We're looking for your stories about the first place you lived in Los Angeles and how much you paid for rent. Read a story from one of KPCC's own, and share yours!
When I first moved to Los Angeles in 2007, I didn't have a job. I didn't have any friends in the city. But I did have one thing: a place to live.
The hostel was simple, but attractive, with light pastel paints evoking the Southern California feel. The living quarters were set up like college dorm rooms — with two or more of us in most rooms. At a grand total of about $900 a month, paid week to week, it wasn't cheap, but that's what comes with a place that's not meant to be more than a transitional home.
It was also the place where I had food stolen out of my hands while walking home — twice. Note to self: pay attention to your surroundings.
Still, it was clean, and the people were fascinating. I met paparazzos, English travelers, aspiring chefs and aspiring Scientologists. We put up holiday decorations together and helped each other figure out L.A. It's where I first connected with other people after my move — I still have the DVDs one of the other tenants gave me as a memory of that time.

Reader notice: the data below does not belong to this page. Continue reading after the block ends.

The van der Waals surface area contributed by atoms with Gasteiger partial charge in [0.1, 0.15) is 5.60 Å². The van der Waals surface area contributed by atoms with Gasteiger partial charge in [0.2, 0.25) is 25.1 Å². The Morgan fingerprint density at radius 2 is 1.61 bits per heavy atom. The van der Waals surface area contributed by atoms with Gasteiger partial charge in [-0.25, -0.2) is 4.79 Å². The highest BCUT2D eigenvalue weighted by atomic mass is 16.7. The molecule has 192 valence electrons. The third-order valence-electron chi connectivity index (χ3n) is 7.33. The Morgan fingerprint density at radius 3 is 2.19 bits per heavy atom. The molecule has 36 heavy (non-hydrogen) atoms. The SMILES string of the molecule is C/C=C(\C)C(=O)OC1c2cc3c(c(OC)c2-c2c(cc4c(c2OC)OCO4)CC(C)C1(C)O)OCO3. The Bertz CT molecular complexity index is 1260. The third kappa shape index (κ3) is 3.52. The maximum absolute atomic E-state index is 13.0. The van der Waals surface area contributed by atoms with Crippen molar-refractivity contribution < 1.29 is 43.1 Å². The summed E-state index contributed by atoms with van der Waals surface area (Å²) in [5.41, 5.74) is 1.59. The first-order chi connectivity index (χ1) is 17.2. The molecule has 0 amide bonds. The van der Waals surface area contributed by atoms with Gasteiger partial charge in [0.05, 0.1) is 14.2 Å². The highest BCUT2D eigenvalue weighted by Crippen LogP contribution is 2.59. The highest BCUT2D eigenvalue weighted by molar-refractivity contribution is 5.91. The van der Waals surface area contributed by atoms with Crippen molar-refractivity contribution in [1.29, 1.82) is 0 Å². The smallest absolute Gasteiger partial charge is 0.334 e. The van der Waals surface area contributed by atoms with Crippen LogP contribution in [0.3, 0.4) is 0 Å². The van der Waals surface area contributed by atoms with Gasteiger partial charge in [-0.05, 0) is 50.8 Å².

My move paid off when the job interview I'd lined up before moving led to an actual full-time job. I went on to face other housing problems in my early years in L.A. — I dealt with cockroaches ($800 a month), a Craigslist roommate who got us kicked out and ran off with my deposit ($900 a month), a skunk spraying under my room ($800 a month) and more — but I kept pressing forward.
I'm thankfully now in an apartment that's a lot less likely to produce another of these stories.
Do you have any stories about your first apartment in L.A.? We want to know when and what neighborhood it was, and how much you paid in rent. Let us know in the comments below, or on Facebook, Twitter or Instagram with the hashtag #MyFirstRent. Share a photo, if you've got one!
Series: L.A.'s Housing Crisis
This story is part of KPCC's in-depth coverage of Southern California's housing crisis. Follow along as we try to answer: How did we get to this point? What’s being done to fix the problem? And where do we go from here?